Friday, December 15, 2006


This week, I got lucky. Priscilla was still worn out after her three previous days of illness, and my mom said I could drop her off at her house to rest while I took Benjamin to his preschool class at the library. Since it was Mary’s naptime I got her to sleep in the guestroom pack-n-play at my parent’s and I left, taking only one passenger with me. Benjamin jabbered away from the back seat of our minivan, not necessarily directing any of his ongoing commentary towards me so I let my mind wander a bit, staying open to whatever random thoughts happened to weave themselves in and out of my subconscious. It was the typical hodgepodge of to-do lists, irrational worries, and overly ambitious expectations; fragmented ponderings forming a mosaic of mental self-absorption. As usual, I was overwhelmed by me.

On the way, I picked up my almost three-year-old niece, Isabelle, and two minutes later the three of us pulled into the library parking lot. Today they were having a cookie exchange, and Benji and Isabelle both carried their cookie-filled tins with pride and excitement.
“Hey Benji, my mom made these cookies,” said Isabelle.

“Oh, my mom made these cookies,” repeated Ben.

“Aunt Molly, I am going to carry these cookies all the way in and give them to Miss D. O.K Aunt Molly?”

“That’s a great idea Isabelle, you’re a big girl!”

“Hey Isabelle,” said Ben “I am going to give my cookies to Miss D too.”

And with that, they both handed me their cookie tins and ran for the door.

Entering behind my two skipping companions, I was greeted by the uplifting smell of books. There are few places a financially strapped mother of young children can venture into without feeling like an eyesore or a bother. The library is a haven of possibilities and hope to everyone, no matter what their age or social status. The librarians here are warm and welcoming. Aisles of pages and words invite me to cook, laugh, create, or solve a mystery, all from the comfort of my couch. Mothers and a few dads were starting to gather in the children’s section, unzipping coats and smoothing down static charged hair. Miss D was handing out nametags. Isabelle and Ben were fully engaged in the process of finding an empty place on the multi-colored rug and shouting out random bits of information, primarily pertinent to preschoolers. “My favorite color is blue Miss D, but today I am wearing pink.” “Miss D! Miss D! I am getting a new batman for my next birthday!”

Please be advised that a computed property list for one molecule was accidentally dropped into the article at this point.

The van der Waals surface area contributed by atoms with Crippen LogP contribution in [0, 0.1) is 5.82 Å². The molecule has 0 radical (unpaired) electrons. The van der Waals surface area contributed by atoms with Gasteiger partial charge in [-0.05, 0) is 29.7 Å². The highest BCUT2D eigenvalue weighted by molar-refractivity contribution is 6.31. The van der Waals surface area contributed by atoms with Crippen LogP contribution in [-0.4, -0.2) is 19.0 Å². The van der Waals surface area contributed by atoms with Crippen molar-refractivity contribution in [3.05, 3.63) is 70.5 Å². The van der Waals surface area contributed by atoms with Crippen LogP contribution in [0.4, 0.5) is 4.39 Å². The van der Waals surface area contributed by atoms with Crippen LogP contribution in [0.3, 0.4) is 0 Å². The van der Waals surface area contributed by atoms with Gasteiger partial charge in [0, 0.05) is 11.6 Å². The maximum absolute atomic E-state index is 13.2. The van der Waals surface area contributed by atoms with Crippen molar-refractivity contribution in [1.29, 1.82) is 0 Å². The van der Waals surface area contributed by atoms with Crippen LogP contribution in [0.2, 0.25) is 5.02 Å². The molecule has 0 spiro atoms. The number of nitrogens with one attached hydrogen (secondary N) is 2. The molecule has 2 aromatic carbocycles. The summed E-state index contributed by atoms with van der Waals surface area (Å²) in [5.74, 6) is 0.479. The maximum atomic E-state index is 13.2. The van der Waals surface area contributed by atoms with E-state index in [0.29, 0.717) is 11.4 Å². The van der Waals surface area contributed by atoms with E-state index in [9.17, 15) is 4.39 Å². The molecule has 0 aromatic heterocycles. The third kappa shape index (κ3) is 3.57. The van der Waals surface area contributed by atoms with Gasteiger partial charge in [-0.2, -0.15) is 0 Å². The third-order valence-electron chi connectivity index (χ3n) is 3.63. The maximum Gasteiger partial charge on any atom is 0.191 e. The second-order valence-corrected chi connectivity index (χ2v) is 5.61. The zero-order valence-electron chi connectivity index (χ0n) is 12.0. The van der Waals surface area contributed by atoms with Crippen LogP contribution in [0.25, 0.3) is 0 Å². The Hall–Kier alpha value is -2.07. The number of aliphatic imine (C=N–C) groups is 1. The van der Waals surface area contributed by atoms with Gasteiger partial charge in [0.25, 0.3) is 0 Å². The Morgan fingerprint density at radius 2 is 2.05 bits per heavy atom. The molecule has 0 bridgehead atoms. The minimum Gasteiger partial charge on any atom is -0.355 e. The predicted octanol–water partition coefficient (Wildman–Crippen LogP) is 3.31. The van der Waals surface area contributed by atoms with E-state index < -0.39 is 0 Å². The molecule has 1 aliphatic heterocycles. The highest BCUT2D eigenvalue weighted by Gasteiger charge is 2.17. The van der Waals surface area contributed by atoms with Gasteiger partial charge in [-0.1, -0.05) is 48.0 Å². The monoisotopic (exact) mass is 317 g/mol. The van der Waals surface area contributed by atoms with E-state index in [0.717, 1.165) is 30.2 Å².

Without having to trail my 16-month-old, I was free to grab a magazine and actually sit in a chair and read it. Ahh! What a thrill! The class would last for 45 minutes, nearly an hour of me time. I settled in and got busy. About six feet to my right was a small table and chairs set up with crayons and coloring pages where two women, each watching a toddler, started a conversation frequently interrupted by the whimpering of their daughters for attention and juice. I wasn’t eavesdropping, necessarily, but being that close to me I couldn’t help but keep one ear tuned in to their attempt at a discussion. It started off with the usual back and forth about school stuff and community events, and then one of the moms shifted the tone by saying “It’s harder now to volunteer as much, since I was diagnosed with MS.”

My mind froze up. All attempts at reading with comprehension were now futile. I had talked to this woman almost weekly, while both keeping our little ones from pulling down displays and interrupting the class. She wasn’t that much older than me and always seemed bright and upbeat. “Oh I totally understand,” said the mom across from her, also a woman I had smiled and said “hello” to on a regular basis. “I have been going through treatments for breast cancer and I am really worn out most of the time.” The magazine, now just a prop in my hands, lay limp in my lap and my eyes stared inattentively at the swirl of tips and life improving suggestions, illegible with their unimportance.

Both women recalled, matter-of-factly, the moments they new something wasn’t right, tingling hands, slurred speech, a call back after the results of a mammogram.
“I was fine until I actually sat down in the office of the specialist, then I bawled my eyes out.”

“It was the mastectomy that finally got me.”

Tears of my own were welling up. Tears of sympathy for them, their families, and ashamedly for me and the unknown burden I would one day carry. Their normalness, assaulted unexpectedly by terrifying possibilities, was a little too, well… possible. What phone call, letter, or diagnosis would I receive, capable of turning my entire world upside down?